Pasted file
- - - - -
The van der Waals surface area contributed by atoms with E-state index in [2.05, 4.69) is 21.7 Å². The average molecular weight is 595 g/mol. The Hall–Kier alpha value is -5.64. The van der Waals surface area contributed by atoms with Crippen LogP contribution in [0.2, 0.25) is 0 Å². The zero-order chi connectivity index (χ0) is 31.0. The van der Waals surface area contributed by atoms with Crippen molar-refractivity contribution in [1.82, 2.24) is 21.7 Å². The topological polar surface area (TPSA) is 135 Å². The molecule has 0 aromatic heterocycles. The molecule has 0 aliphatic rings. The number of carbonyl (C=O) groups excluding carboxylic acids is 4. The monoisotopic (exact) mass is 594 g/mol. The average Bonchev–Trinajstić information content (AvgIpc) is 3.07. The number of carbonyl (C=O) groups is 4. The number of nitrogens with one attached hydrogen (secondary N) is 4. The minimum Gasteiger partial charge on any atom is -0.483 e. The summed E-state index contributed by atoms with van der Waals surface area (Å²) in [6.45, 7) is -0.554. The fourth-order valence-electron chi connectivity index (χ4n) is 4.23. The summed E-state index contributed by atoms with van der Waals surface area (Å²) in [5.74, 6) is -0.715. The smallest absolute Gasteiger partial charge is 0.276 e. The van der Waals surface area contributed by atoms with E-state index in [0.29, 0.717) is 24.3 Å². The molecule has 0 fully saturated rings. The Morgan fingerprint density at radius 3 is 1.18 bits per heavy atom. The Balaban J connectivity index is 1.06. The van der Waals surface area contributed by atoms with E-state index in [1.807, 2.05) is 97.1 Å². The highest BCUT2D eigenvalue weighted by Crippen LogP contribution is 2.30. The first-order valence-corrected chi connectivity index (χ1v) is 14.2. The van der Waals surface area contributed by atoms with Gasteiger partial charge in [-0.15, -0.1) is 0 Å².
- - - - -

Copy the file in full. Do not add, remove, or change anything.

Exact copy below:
The van der Waals surface area contributed by atoms with E-state index in [2.05, 4.69) is 21.7 Å². The average molecular weight is 595 g/mol. The Hall–Kier alpha value is -5.64. The van der Waals surface area contributed by atoms with Crippen LogP contribution in [0.2, 0.25) is 0 Å². The zero-order chi connectivity index (χ0) is 31.0. The van der Waals surface area contributed by atoms with Crippen molar-refractivity contribution in [1.82, 2.24) is 21.7 Å². The topological polar surface area (TPSA) is 135 Å². The molecule has 0 aromatic heterocycles. The molecule has 0 aliphatic rings. The number of carbonyl (C=O) groups excluding carboxylic acids is 4. The monoisotopic (exact) mass is 594 g/mol. The average Bonchev–Trinajstić information content (AvgIpc) is 3.07. The number of carbonyl (C=O) groups is 4. The number of nitrogens with one attached hydrogen (secondary N) is 4. The minimum Gasteiger partial charge on any atom is -0.483 e. The summed E-state index contributed by atoms with van der Waals surface area (Å²) in [6.45, 7) is -0.554. The fourth-order valence-electron chi connectivity index (χ4n) is 4.23. The summed E-state index contributed by atoms with van der Waals surface area (Å²) in [5.74, 6) is -0.715. The smallest absolute Gasteiger partial charge is 0.276 e. The van der Waals surface area contributed by atoms with E-state index in [0.29, 0.717) is 24.3 Å². The molecule has 0 fully saturated rings. The Morgan fingerprint density at radius 3 is 1.18 bits per heavy atom. The Balaban J connectivity index is 1.06. The van der Waals surface area contributed by atoms with E-state index in [1.807, 2.05) is 97.1 Å². The highest BCUT2D eigenvalue weighted by Crippen LogP contribution is 2.30. The first-order valence-corrected chi connectivity index (χ1v) is 14.2. The van der Waals surface area contributed by atoms with Gasteiger partial charge in [-0.15, -0.1) is 0 Å².